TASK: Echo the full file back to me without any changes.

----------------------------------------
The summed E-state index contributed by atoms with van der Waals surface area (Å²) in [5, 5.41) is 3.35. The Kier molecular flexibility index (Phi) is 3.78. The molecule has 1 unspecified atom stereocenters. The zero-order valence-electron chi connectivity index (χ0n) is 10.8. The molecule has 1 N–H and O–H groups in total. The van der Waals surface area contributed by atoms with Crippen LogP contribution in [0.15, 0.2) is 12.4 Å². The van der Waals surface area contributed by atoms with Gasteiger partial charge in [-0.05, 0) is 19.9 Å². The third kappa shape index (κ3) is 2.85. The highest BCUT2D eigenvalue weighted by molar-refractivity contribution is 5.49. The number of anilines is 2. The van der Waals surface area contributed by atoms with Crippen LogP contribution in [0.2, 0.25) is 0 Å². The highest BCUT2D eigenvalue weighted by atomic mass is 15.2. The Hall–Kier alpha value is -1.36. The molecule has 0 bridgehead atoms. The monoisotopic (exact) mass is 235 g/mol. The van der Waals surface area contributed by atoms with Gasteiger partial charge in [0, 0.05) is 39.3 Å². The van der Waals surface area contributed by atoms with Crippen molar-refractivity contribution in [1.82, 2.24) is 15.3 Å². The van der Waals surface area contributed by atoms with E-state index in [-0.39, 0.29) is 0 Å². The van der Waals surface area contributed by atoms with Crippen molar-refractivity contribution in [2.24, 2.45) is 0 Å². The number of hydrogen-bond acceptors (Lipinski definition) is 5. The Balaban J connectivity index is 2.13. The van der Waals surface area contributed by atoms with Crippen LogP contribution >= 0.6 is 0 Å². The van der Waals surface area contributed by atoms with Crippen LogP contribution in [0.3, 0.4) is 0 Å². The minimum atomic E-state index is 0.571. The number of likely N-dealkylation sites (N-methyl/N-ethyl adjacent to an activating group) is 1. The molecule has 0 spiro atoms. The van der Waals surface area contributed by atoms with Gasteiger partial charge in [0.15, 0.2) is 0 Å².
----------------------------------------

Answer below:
The summed E-state index contributed by atoms with van der Waals surface area (Å²) in [5, 5.41) is 3.35. The Kier molecular flexibility index (Phi) is 3.78. The molecule has 1 unspecified atom stereocenters. The zero-order valence-electron chi connectivity index (χ0n) is 10.8. The molecule has 1 N–H and O–H groups in total. The van der Waals surface area contributed by atoms with Crippen LogP contribution in [0.15, 0.2) is 12.4 Å². The van der Waals surface area contributed by atoms with Gasteiger partial charge in [-0.05, 0) is 19.9 Å². The third kappa shape index (κ3) is 2.85. The highest BCUT2D eigenvalue weighted by molar-refractivity contribution is 5.49. The number of anilines is 2. The van der Waals surface area contributed by atoms with Crippen LogP contribution in [0.2, 0.25) is 0 Å². The highest BCUT2D eigenvalue weighted by atomic mass is 15.2. The Hall–Kier alpha value is -1.36. The molecule has 0 bridgehead atoms. The monoisotopic (exact) mass is 235 g/mol. The van der Waals surface area contributed by atoms with Gasteiger partial charge in [0, 0.05) is 39.3 Å². The van der Waals surface area contributed by atoms with Crippen molar-refractivity contribution in [1.82, 2.24) is 15.3 Å². The van der Waals surface area contributed by atoms with E-state index in [-0.39, 0.29) is 0 Å². The van der Waals surface area contributed by atoms with Crippen molar-refractivity contribution in [2.24, 2.45) is 0 Å². The number of hydrogen-bond acceptors (Lipinski definition) is 5. The Balaban J connectivity index is 2.13. The van der Waals surface area contributed by atoms with Crippen LogP contribution >= 0.6 is 0 Å². The van der Waals surface area contributed by atoms with Crippen LogP contribution in [0.3, 0.4) is 0 Å². The minimum atomic E-state index is 0.571. The number of likely N-dealkylation sites (N-methyl/N-ethyl adjacent to an activating group) is 1. The molecule has 0 spiro atoms. The van der Waals surface area contributed by atoms with Gasteiger partial charge in [0.15, 0.2) is 0 Å².